However, Reuters report that a retired Boeing 777 test pilot testifying at the NTSB hearing stated that the auto-throttle, “design is consistent with Boeing’s philosophy of leaving the pilot in charge of the controls,”. Stressing that the company doesn’t “put in design elements that override the pilot” because they believe pilots should “be the decider.”

aviation expert witnessAircraft Accident

An aviation expert witness is exceptionally valuable in litigation involving aircraft accidents. Claims may involve aircrafts, airline companies, and landing facilities and may center on such issues as aircraft maintenance, airport land use, piloting, and air traffic control. Plaintiffs will usually attempt to recover money damages from those responsible for causing the accident and asset a claim of negligence, strict liability, and/or breach of warranty. Defendants must prepare a thorough argument establishing their lack of fault.

Key players in an aircraft accident can include the pilot and airline crew, government contractors the aircraft maintenance provider, the aircraft manufacturer, the aircraft owner, air traffic controllers, airport operators, cargo handling companies, aircraft maintenance facilities, and domestic and international airlines. Plaintiffs may include not just the injured party, but their parents, spouse, and children. They may also be entitled to compensation in certain situations, such as in a wrongful death dispute. Recoverable damages may include pain and suffering, sexual dysfunction, loss of consortium, loss of past and future earning, medical expenses, loss of parental advice and guidance, and mental anguish and grief of survivors.

An aviation expert witness can effectively aide either a plaintiff or defendant in analyzing and reconstructing aviation-related incidents and effectively conveying to the judge and jury if and how failure and the resulting injuries occurred. Based on their testimony, a judge or jury will be able to rule on whether the plaintiff proved their claim.

To prove a negligence claim, the aircraft user must prove the five elements required to establish a prima facie case of negligence: (1) the existence of a legal duty to exercise reasonable care; (2) a failure to exercise reasonable care; (3) cause in fact of physical harm by the negligent conduct; (4) physical harm in the form of actual damages; and proximate cause; and (5) a showing that the harm is within the scope of liability. The testimony of an aviation expert witness can help to prove these elements by the preponderance of the evidence.

According to John D. Goetz’s article “Transportation and Aviation Accident Litigation: Key Elements and Strategies,” in certain situations, a plaintiff may recover economic and non-economic damages even without proving that the defendant was at fault. Such strict liability claims are established if the aircraft user establishes, “that the manufacturer placed a defective aircraft (or component part) into the stream of commerce, that the aircraft was then in a defective condition unreasonably dangerous to consumers, and that the defective condition was the actual and proximate cause of the injury.”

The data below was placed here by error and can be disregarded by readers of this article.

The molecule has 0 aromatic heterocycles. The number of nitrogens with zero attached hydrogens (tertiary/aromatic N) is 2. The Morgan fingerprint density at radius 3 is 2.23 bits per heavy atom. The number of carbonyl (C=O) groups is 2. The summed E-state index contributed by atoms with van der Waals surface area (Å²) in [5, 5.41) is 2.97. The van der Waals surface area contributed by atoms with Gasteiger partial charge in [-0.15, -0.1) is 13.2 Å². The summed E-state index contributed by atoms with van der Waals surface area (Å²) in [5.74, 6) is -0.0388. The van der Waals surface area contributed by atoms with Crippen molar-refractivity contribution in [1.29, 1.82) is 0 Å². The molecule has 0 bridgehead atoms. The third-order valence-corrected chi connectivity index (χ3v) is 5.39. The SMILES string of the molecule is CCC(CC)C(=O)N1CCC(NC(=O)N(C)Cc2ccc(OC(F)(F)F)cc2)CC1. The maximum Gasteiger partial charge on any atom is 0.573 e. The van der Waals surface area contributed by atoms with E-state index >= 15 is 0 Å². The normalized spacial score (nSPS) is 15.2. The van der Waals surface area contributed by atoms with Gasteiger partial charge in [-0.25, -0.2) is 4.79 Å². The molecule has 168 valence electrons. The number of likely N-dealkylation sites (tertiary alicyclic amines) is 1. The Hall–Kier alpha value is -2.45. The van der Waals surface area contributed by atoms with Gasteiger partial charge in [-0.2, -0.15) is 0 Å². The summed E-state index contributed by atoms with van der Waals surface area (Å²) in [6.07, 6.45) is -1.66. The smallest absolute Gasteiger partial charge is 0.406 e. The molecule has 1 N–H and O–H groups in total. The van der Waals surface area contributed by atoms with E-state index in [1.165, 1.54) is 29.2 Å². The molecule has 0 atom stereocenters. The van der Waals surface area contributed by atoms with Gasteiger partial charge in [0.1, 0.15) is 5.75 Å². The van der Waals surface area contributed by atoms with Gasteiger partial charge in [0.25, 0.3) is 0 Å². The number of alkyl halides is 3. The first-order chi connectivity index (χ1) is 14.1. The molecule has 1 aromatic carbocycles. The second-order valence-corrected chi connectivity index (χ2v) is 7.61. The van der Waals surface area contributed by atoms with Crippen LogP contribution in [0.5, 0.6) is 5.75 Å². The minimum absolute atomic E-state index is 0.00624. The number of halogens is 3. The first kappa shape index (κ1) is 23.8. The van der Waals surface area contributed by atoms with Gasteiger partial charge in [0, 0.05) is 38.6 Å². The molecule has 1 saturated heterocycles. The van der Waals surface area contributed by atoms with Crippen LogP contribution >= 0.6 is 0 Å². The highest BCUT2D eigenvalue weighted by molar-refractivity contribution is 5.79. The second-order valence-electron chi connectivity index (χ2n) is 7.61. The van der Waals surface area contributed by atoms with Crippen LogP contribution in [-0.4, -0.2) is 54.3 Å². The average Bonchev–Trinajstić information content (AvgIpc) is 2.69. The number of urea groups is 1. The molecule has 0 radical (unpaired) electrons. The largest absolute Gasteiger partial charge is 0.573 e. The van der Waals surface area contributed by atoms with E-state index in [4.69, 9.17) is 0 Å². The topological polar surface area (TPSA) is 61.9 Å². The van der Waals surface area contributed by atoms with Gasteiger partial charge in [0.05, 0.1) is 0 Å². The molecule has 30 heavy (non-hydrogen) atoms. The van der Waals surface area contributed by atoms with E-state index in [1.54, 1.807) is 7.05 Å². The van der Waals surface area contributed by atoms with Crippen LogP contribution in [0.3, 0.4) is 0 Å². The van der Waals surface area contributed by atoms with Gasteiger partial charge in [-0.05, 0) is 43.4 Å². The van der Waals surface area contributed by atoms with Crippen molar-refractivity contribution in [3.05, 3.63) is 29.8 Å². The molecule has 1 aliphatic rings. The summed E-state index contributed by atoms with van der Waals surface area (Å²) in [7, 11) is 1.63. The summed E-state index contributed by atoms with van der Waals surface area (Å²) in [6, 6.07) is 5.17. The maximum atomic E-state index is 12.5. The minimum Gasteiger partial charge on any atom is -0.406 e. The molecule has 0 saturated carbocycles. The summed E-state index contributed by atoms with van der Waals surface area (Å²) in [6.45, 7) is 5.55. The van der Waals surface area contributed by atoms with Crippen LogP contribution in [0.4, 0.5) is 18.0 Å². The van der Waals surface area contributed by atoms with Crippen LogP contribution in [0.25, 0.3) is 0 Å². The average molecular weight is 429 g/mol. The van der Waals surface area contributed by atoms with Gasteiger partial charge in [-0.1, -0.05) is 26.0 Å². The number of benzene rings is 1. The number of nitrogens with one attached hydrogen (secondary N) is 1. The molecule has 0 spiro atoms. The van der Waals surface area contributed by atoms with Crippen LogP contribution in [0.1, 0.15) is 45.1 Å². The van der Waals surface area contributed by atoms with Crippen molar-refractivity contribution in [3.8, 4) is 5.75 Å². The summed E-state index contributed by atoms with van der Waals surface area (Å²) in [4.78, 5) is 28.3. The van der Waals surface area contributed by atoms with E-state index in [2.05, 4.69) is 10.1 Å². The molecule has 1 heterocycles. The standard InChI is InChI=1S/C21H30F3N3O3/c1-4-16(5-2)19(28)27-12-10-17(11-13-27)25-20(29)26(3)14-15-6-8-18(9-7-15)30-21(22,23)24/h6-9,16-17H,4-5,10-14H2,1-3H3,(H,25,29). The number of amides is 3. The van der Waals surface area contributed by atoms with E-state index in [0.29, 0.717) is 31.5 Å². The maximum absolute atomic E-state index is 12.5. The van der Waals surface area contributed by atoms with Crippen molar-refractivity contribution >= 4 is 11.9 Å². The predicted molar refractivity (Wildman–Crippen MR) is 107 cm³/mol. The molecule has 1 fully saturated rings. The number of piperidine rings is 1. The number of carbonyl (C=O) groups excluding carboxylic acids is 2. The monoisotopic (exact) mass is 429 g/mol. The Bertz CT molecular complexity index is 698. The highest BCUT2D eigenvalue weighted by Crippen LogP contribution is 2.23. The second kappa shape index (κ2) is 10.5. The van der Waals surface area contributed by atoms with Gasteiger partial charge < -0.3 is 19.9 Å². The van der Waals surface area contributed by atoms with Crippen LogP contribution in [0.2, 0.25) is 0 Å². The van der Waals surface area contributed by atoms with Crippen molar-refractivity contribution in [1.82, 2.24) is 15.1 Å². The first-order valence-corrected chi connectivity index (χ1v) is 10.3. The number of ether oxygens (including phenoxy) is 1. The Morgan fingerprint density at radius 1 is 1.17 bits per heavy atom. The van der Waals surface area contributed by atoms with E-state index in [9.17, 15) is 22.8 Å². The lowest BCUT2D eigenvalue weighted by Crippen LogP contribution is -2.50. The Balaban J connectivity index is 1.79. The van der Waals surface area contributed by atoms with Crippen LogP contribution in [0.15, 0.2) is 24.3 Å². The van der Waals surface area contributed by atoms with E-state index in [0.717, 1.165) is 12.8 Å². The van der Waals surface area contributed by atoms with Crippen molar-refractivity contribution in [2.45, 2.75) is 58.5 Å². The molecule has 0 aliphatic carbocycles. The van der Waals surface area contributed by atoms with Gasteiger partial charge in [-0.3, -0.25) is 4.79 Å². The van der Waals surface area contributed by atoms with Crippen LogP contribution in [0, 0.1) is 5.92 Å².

Where the issue is a defective part or aircraft system, a plaintiff will generally recover under a breach of warranty claim. To do so, the plaintiff must demonstrate that a design or manufacturing defect caused the issue.

An aviation expert witness can help to establish the elements of a claim. Their testimony often focuses on aircraft design and operation, aircraft appraisal, defective machinery, and pilot negligence or error. They also testify for failure analysis, aircraft damage, airline cargo claims, faulty maintenance, and air traffic control mistakes. As aviation expert witnesses opine on what went wrong, how the aircraft crashed, and the subsequent crash conditions on the ground, their testimony is extremely valuable in litigation. Their analysis enables an attorney to develop a strong case theory, argument, and defense at trial.

Wreckage Reconstruction

An important way aviation experts can bolster a trial team’s case is by performing wreckage reconstruction during pre-trial preparations. The aviation expert witness has the knowledge to analyze factors causing crashes and reconstruct how and why the aircraft failed. Whether it be environment, human error, or aircraft maintenance. Aircraft accident investigation requires a highly specialized and knowledgeable aviation expert witness. One who can analyze and determine what happened in an accident, and effectively communicate the technical elements to a judge or jury. An aviation expert witness benefits a legal team by analyzing aircraft design, operation, and performance before and during a crash. Various factors are considered, such as the standard of craftsmanship, ground equipment and jet way areas, and environmental elements.

Failure & Human Error Analysis

An aviation expert witness also aids an attorney by providing failure analysis and human error analysis. Failure analysis involves providing tests on the durability and strength of the chemicals, metals, coatings, and other materials in the aircraft. Human error analysis consists of reviewing limitations of the pilot, airline crew, maintenance technician, and air traffic controller that generally encompass issues with memory, judgment, dexterity, reaction time and visual ability.